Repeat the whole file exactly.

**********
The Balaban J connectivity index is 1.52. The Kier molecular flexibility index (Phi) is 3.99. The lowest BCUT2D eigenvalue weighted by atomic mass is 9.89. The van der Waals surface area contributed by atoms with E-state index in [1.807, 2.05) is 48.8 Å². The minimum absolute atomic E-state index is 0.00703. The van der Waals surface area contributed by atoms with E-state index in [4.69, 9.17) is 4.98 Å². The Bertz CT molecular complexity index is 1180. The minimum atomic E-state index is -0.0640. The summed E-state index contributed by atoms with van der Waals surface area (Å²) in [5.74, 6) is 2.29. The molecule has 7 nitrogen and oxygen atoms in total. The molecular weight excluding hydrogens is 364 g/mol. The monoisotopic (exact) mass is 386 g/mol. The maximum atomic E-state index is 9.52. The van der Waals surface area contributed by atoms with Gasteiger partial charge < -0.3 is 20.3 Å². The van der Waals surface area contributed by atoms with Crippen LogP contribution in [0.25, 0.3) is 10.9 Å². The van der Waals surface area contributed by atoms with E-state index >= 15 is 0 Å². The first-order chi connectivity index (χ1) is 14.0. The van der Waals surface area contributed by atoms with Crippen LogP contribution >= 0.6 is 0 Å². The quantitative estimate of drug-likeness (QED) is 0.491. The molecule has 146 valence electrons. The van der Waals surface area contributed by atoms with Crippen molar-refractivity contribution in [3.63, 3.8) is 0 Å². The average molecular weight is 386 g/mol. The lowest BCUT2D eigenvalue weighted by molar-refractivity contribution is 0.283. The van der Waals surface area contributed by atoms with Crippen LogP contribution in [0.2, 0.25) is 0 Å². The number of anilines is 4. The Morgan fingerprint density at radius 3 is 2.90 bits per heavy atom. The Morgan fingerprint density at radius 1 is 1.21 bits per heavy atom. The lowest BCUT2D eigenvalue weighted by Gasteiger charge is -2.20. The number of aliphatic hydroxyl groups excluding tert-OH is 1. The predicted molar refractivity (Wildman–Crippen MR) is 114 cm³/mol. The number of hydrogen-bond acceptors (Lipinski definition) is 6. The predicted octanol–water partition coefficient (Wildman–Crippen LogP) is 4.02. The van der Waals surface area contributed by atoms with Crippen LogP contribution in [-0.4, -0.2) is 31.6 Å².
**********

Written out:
The Balaban J connectivity index is 1.52. The Kier molecular flexibility index (Phi) is 3.99. The lowest BCUT2D eigenvalue weighted by atomic mass is 9.89. The van der Waals surface area contributed by atoms with E-state index in [1.807, 2.05) is 48.8 Å². The minimum absolute atomic E-state index is 0.00703. The van der Waals surface area contributed by atoms with E-state index in [4.69, 9.17) is 4.98 Å². The Bertz CT molecular complexity index is 1180. The minimum atomic E-state index is -0.0640. The summed E-state index contributed by atoms with van der Waals surface area (Å²) in [5.74, 6) is 2.29. The molecule has 7 nitrogen and oxygen atoms in total. The molecular weight excluding hydrogens is 364 g/mol. The monoisotopic (exact) mass is 386 g/mol. The maximum atomic E-state index is 9.52. The van der Waals surface area contributed by atoms with Gasteiger partial charge < -0.3 is 20.3 Å². The van der Waals surface area contributed by atoms with Crippen LogP contribution in [0.25, 0.3) is 10.9 Å². The van der Waals surface area contributed by atoms with E-state index >= 15 is 0 Å². The first-order chi connectivity index (χ1) is 14.0. The van der Waals surface area contributed by atoms with Crippen LogP contribution >= 0.6 is 0 Å². The quantitative estimate of drug-likeness (QED) is 0.491. The molecule has 146 valence electrons. The van der Waals surface area contributed by atoms with Crippen molar-refractivity contribution in [3.63, 3.8) is 0 Å². The average molecular weight is 386 g/mol. The lowest BCUT2D eigenvalue weighted by molar-refractivity contribution is 0.283. The van der Waals surface area contributed by atoms with Crippen LogP contribution in [0.2, 0.25) is 0 Å². The number of anilines is 4. The Morgan fingerprint density at radius 3 is 2.90 bits per heavy atom. The Morgan fingerprint density at radius 1 is 1.21 bits per heavy atom. The lowest BCUT2D eigenvalue weighted by Gasteiger charge is -2.20. The number of aliphatic hydroxyl groups excluding tert-OH is 1. The predicted molar refractivity (Wildman–Crippen MR) is 114 cm³/mol. The number of hydrogen-bond acceptors (Lipinski definition) is 6. The predicted octanol–water partition coefficient (Wildman–Crippen LogP) is 4.02. The van der Waals surface area contributed by atoms with Crippen LogP contribution in [-0.4, -0.2) is 31.6 Å².